Friday, January 30, 2009

Huh? Who needs an Idol?

Okay, I’ve evidently lost Word somewhere, without doing anything. Have a computer act up on me? Never. I’m not even going to go into what I had to do to open it so that I could compose my blog. Just know that it’s being weird.

Anyway, below is a YouTube clip of David Osmond. Yeah, I said Osmond; he’s the son of Osmond brother Alan. Why is it here? He auditioned for American Idol the other night. Now, I know that most of you don’t watch it, so please bear with me. American Idol is supposed to be for un-knowns, those musicians who would never have had a break without the show. People like Carrie Underwood, Kelly Clarkson, Clay Aiken …. And yet, in walks David Osmond, heir of the Osmond talent, obviously, but someone that needs a show like American Idol in order to be heard? I don’t think so. You can’t tell me that his family has no connections with record companies? In fact, they used to have their own studios. I don’t know, I just … ohhh, it bothers me for some reason.

And then we have Joanna Pacitti. Beautiful voiced and talented Joanna Pacitti. When she walked into the audition room, new judge Kara DioGuardi greeted her – “I remember you! You’re Joanna Pacitti.” Oh boy. Joanna Pacitti is going to Hollywood, again. Who is she? Weeellllll:

She was on Broadway in Annie at the age of 11; she was on the Reality TV show MTV’s First Year; under contract with A&M records for 5 years; on the soundtracks of movies Legally Blonde and Bratz: Motion Picture Soundtrack; her album This Crazy Life has sold 15,000 copies since its release in 2006; finally, one of her songs Out From Under was re-released by Britney Spears. Starting to get the picture? It’s not that she shouldn’t be allowed a second chance, its that her presence could skewer the results – for example, many would vote for her thinking that she had the inside edge, sort of like people who let voting polls influence them; also, she could cause people not to vote because they might think that it wouldn’t matter, she’s an Idol plant and is going to win; then there are those who could already be fans, some of those 15,000 that bought her record.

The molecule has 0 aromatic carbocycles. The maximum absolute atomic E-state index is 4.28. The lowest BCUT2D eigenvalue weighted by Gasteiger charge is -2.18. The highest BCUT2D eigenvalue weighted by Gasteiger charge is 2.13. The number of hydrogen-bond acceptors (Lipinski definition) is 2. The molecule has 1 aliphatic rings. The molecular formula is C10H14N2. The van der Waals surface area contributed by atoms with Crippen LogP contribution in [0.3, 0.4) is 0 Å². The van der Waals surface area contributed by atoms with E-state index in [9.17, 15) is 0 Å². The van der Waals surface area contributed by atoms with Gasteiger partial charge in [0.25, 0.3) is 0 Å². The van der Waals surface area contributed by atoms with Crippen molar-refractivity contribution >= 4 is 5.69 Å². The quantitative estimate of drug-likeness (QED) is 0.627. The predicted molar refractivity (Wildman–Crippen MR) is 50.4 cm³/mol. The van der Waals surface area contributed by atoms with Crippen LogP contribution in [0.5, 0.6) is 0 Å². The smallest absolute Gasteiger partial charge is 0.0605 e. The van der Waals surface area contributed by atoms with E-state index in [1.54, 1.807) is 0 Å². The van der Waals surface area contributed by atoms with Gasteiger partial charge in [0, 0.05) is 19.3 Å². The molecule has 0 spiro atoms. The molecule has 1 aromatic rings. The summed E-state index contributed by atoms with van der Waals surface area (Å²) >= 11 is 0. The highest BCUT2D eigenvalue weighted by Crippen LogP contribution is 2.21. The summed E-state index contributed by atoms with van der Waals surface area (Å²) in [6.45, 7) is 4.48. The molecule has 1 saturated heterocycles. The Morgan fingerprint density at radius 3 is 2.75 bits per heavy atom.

But wait, haven’t other contestants have contracts before? Yeah, but not to this extent. For instance, there's Carly Smithson – who’s 2001 album Ultimate High scored 6,000 sales. That's 7 years, less than 1,000 a year; while Pacitti has sold 15,000 in just 2 years. Quite a difference there.

Anyway, I don’t like this trend of “had-a-chance” contestants making it past the audition rounds. Call me a dreamer, but I feel that American Idol should be for the people like Fantasia and Jennifer Hudson, people who never had a chance, and who would have never had a chance without the show.


Brandy said...

I actually agree with you. I don't watch American Idol, but I was always under the impression it was for those who would have no other chance to be heard.

Shelley Munro said...


I've been watching Idol. It's just started here on our TV and is usually a few weeks behind the US. I don't think people who have had contracts should be allowed to enter, although I can understand a person wanting to make it on their own rather than riding on family fame. I guess it shows how popular and influencial Idol really is.

catslady said...

This is the first time I've watched from the beginning. I totally agree with you. Also, I hate that they pass some through for their sob stories - sorry - if it's a talent contest that's what it should be. Oh, and the ones they pass just because of ratings. I guess though I can't expect total fairness. On any given day - they passed some that were worse than others that they didn't pass. I do agree though besides the voice, they do have to have some stage presence.

Bebo said...

It sounds like they're changing this into something closer to (what I understand as) the Brit version... where it's open to all ages and many times it's people who are looking for a 2nd chance at "fame"... or would that be America's Got Talent?
I liked Idol better in the beginning & then only in small doses.